Yeah, you can have redundancy, and save those instances, and not be as harmed as if it was on-prem. And I’ve talked to your kind of internal thing, and in many industries are trying to kind of have a hybrid strategy.
Unknown Speaker 13:33
Dan Yarmoluk 13:35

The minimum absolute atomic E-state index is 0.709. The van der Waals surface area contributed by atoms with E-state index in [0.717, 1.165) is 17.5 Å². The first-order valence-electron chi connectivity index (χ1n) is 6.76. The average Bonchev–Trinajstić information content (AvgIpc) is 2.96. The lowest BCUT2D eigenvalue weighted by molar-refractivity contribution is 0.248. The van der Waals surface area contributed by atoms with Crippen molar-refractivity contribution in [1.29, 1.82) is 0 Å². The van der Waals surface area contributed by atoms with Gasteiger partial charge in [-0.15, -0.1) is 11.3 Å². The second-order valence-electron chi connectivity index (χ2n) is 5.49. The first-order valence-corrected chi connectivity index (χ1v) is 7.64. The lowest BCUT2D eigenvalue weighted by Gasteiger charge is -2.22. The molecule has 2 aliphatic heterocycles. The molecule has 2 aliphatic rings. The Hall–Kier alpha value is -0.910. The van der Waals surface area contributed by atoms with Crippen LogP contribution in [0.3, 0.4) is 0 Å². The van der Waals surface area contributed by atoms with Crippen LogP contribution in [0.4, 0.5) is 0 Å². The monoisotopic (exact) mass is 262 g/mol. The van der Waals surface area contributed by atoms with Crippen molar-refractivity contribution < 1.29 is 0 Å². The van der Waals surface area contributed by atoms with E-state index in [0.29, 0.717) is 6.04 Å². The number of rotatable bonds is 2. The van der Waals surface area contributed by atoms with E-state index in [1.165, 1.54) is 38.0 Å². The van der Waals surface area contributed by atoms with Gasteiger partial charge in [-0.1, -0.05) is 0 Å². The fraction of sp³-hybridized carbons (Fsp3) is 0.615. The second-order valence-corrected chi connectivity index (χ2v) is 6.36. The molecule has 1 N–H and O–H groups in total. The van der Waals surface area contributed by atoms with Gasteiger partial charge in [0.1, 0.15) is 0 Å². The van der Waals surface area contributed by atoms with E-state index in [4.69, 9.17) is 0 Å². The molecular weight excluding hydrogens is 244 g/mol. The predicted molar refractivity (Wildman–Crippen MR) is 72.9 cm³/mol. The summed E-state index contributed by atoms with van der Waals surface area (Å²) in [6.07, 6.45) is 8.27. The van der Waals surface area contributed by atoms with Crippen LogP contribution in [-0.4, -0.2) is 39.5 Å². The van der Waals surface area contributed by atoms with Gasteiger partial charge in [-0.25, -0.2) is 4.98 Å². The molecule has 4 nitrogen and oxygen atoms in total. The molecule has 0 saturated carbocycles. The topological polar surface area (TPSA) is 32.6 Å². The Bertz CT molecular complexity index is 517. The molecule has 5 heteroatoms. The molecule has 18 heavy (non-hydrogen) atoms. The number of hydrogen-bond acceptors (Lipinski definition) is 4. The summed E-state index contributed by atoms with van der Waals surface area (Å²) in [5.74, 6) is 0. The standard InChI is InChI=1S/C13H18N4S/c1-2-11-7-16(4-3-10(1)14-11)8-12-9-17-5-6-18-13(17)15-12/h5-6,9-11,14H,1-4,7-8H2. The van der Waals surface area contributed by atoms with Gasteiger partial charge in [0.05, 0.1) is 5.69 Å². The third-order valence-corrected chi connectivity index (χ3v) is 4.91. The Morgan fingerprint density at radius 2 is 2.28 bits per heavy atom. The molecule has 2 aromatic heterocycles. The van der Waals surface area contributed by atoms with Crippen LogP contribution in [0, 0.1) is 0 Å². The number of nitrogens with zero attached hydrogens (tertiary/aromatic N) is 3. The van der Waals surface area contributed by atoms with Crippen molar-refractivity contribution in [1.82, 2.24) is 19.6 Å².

they have big security concerns, you can think of the utility, you know, we hear about nefarious means trying to get in and control these things, and they’re secure. And command and control has always been like that. At the same time, they’re realising that this volume of information or looking to retrofit and connect their kind of machines in the utility, it necessitates a different approach. So there can be hybrid solutions. But in addition to just hybrid solutions, being multi-cloud, or private cloud and public cloud or multi-vendor, also what is, what is another phenomenon that’s hitting this area is this open-source area, where, you know, the community is kind of driving best in class software kind of environments. And it’s, it’s different than proprietary software, because it’s meant to integrate, it’s meant to work. It’s meant to be malleable and modular. And that is why some of the best software development minds look at open architectures that are open and true, what they mean by open source is that you can see the code, and it’s not a black box. So you hear about things like algorithms, there are biases in them. Also, in software environments, people want to know what’s making this machine go, what makes it drive from this to that, and that kind of transparency builds trust and allows the community to also participate in the code and augmented for their use cases and these open-source models. And that is just the way the world’s going it’s going open source, it’s almost going to the point that it’s free, people participate it make it better, and it becomes a dominant kind of choice. and commercialization models come in services around that, you know, and that’s why Red Hat has been so successful, that it’s been able to, you know, be a billion-dollar company with very little IP, you know, at all, it’s just managing the environment. And that is, I think the world that we’re heading to, in the future, de facto, and proprietary software is kind of becoming a thing of the past.